Welcoming the suspension of the ‘get back to work’ campaign

I welcome the postponement of the ‘get back to work’ campaign the government was looking to launch, which sought to encourage workers back into the cities. The news comes as research reveals as many as 4 in 10 people who used to drive into work are still working from home. Amongst senior management that figure is even higher.

But 4 in 10 is still very significant, and poses a risk to cities. Not just to coffee shops, sandwich bars, and dry cleaners, but to the much bigger issue of real estate – if there’s fewer people in the office does the company need to pay for such premium city centre offices at all?

We also have to ask about the impact on the transport sector – with train passenger levels at 28% of pre-lockdown levels. It’s a similar story for buses. What is the knock-on effect of less revenue for the train operating companies?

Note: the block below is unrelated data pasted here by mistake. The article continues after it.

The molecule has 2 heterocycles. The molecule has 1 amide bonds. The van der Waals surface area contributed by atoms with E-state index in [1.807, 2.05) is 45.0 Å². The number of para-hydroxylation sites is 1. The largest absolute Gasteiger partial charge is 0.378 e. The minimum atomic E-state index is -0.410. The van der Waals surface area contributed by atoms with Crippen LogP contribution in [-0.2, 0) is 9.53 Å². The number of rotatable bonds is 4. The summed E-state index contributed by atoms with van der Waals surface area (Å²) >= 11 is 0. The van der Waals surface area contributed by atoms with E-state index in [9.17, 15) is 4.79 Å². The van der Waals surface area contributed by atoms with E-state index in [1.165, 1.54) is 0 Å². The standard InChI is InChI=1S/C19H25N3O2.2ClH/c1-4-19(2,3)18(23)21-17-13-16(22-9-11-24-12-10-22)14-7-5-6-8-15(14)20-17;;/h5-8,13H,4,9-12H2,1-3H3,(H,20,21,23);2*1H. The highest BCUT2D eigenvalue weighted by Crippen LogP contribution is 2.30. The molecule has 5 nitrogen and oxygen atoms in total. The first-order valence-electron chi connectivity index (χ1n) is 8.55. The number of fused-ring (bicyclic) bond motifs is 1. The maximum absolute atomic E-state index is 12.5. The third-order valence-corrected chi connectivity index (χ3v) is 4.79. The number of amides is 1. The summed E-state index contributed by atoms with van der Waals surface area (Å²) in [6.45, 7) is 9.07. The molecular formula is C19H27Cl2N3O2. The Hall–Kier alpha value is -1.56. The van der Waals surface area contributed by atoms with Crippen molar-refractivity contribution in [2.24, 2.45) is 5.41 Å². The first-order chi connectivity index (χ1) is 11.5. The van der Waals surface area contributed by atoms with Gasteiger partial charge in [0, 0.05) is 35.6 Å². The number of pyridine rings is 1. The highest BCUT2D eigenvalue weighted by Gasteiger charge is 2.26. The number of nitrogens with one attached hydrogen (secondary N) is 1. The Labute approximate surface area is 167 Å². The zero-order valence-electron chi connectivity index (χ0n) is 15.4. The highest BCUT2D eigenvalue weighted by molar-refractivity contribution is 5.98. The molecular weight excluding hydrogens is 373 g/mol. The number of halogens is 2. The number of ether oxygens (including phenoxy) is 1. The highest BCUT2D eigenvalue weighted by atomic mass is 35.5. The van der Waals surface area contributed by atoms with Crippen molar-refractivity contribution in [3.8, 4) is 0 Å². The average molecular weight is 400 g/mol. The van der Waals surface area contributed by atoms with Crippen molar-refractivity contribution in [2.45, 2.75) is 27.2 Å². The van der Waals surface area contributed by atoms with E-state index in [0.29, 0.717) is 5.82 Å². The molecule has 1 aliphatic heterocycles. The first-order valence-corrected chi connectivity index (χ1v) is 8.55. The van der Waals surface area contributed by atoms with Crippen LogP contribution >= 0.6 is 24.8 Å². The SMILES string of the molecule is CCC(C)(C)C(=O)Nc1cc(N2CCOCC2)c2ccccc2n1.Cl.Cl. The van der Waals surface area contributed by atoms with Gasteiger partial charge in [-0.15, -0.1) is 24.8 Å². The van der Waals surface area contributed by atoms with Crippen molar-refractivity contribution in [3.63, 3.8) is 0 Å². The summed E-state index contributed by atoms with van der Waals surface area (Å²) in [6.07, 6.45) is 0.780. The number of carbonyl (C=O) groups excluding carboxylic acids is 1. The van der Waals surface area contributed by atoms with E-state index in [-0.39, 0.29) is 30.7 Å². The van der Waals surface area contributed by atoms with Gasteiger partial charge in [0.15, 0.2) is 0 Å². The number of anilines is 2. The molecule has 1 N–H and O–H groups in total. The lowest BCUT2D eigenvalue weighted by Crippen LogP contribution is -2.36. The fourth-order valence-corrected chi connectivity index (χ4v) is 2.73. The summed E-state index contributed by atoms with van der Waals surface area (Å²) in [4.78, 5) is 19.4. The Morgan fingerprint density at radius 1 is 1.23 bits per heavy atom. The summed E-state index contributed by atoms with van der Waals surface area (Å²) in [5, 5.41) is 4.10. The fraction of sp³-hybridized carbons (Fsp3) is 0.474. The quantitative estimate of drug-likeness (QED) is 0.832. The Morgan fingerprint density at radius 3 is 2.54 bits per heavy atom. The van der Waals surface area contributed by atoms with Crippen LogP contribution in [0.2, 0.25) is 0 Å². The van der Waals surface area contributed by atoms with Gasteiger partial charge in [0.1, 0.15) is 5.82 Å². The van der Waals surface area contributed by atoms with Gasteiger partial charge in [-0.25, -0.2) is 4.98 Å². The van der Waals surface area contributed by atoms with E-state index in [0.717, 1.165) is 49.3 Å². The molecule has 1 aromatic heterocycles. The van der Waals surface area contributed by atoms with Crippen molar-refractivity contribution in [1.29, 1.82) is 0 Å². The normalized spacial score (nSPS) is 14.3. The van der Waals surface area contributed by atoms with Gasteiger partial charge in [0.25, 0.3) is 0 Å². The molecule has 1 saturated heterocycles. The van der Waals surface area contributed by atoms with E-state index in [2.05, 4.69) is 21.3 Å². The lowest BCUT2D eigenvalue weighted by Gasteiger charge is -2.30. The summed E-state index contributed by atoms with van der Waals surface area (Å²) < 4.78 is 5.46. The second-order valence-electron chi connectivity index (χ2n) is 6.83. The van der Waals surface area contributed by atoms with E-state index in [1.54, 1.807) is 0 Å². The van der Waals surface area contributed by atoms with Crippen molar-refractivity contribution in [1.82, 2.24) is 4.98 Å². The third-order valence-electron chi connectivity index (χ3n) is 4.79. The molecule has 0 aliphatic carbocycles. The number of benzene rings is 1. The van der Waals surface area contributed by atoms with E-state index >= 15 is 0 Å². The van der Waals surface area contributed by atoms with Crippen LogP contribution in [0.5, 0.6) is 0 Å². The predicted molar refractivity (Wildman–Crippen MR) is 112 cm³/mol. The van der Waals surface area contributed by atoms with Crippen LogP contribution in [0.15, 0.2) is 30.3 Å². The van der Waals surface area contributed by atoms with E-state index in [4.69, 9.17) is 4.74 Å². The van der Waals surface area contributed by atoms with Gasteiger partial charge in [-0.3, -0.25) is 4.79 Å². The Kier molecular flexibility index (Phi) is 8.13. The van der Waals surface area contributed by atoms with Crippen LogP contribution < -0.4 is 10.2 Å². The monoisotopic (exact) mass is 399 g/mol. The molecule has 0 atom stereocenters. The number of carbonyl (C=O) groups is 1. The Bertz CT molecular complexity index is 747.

Whilst I recognise the risk to cities, I also recognise the opportunities for towns like Redditch. The government said, just before lockdown, that it wanted to “level up” towns like Redditch. COVID-19 may well have helped to achieve this.

In a letter to our town’s MP I pointed out the increased usage of our parks and open spaces, but our amenities have seen increased usage too as people heed the message to ‘shop local’.

A lot of people commute from Redditch into Birmingham every day – or used to. They’re now staying in Redditch, spending their money here and demanding more amenities.

As conservatives we believe in market solutions – and the market is certainly adapting to the “new normal” here.

Here’s a copy of my letter to Rachel Maclean MP on the topic.